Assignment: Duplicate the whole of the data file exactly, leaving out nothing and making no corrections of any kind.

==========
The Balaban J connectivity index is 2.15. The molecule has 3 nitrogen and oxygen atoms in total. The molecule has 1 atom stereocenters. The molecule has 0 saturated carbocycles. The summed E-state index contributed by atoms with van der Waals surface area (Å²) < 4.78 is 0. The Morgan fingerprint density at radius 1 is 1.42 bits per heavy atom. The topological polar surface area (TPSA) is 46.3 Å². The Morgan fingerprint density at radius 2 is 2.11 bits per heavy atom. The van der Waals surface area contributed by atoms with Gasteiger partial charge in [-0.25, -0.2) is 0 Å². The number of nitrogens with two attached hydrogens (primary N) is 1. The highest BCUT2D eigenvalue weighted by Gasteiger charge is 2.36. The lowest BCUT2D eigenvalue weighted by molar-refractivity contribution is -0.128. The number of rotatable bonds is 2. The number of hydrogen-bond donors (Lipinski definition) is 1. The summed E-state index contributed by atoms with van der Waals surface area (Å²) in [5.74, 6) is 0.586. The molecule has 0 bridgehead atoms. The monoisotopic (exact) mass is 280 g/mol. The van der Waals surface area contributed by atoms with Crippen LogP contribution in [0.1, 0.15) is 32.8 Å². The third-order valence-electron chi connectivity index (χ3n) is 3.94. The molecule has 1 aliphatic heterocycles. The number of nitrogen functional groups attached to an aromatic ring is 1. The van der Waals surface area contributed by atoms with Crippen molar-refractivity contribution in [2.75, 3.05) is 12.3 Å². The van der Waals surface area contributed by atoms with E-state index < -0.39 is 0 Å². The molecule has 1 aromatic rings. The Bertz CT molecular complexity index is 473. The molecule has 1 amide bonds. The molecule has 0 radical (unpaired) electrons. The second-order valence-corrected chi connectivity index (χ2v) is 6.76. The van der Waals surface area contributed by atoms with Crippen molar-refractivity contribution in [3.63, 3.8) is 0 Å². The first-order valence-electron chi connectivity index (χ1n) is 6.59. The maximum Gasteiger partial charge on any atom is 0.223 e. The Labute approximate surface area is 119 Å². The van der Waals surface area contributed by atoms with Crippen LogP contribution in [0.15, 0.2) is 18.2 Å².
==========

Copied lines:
The Balaban J connectivity index is 2.15. The molecule has 3 nitrogen and oxygen atoms in total. The molecule has 1 atom stereocenters. The molecule has 0 saturated carbocycles. The summed E-state index contributed by atoms with van der Waals surface area (Å²) < 4.78 is 0. The Morgan fingerprint density at radius 1 is 1.42 bits per heavy atom. The topological polar surface area (TPSA) is 46.3 Å². The Morgan fingerprint density at radius 2 is 2.11 bits per heavy atom. The van der Waals surface area contributed by atoms with Gasteiger partial charge in [-0.25, -0.2) is 0 Å². The number of nitrogens with two attached hydrogens (primary N) is 1. The highest BCUT2D eigenvalue weighted by Gasteiger charge is 2.36. The lowest BCUT2D eigenvalue weighted by molar-refractivity contribution is -0.128. The number of rotatable bonds is 2. The number of hydrogen-bond donors (Lipinski definition) is 1. The summed E-state index contributed by atoms with van der Waals surface area (Å²) in [5.74, 6) is 0.586. The molecule has 0 bridgehead atoms. The monoisotopic (exact) mass is 280 g/mol. The van der Waals surface area contributed by atoms with Crippen LogP contribution in [0.1, 0.15) is 32.8 Å². The third-order valence-electron chi connectivity index (χ3n) is 3.94. The molecule has 1 aliphatic heterocycles. The number of nitrogen functional groups attached to an aromatic ring is 1. The van der Waals surface area contributed by atoms with Crippen molar-refractivity contribution in [2.75, 3.05) is 12.3 Å². The van der Waals surface area contributed by atoms with E-state index < -0.39 is 0 Å². The molecule has 1 aromatic rings. The Bertz CT molecular complexity index is 473. The molecule has 1 amide bonds. The molecule has 0 radical (unpaired) electrons. The second-order valence-corrected chi connectivity index (χ2v) is 6.76. The van der Waals surface area contributed by atoms with Crippen molar-refractivity contribution in [3.63, 3.8) is 0 Å². The first-order valence-electron chi connectivity index (χ1n) is 6.59. The maximum Gasteiger partial charge on any atom is 0.223 e. The Labute approximate surface area is 119 Å². The van der Waals surface area contributed by atoms with Crippen LogP contribution in [0.15, 0.2) is 18.2 Å².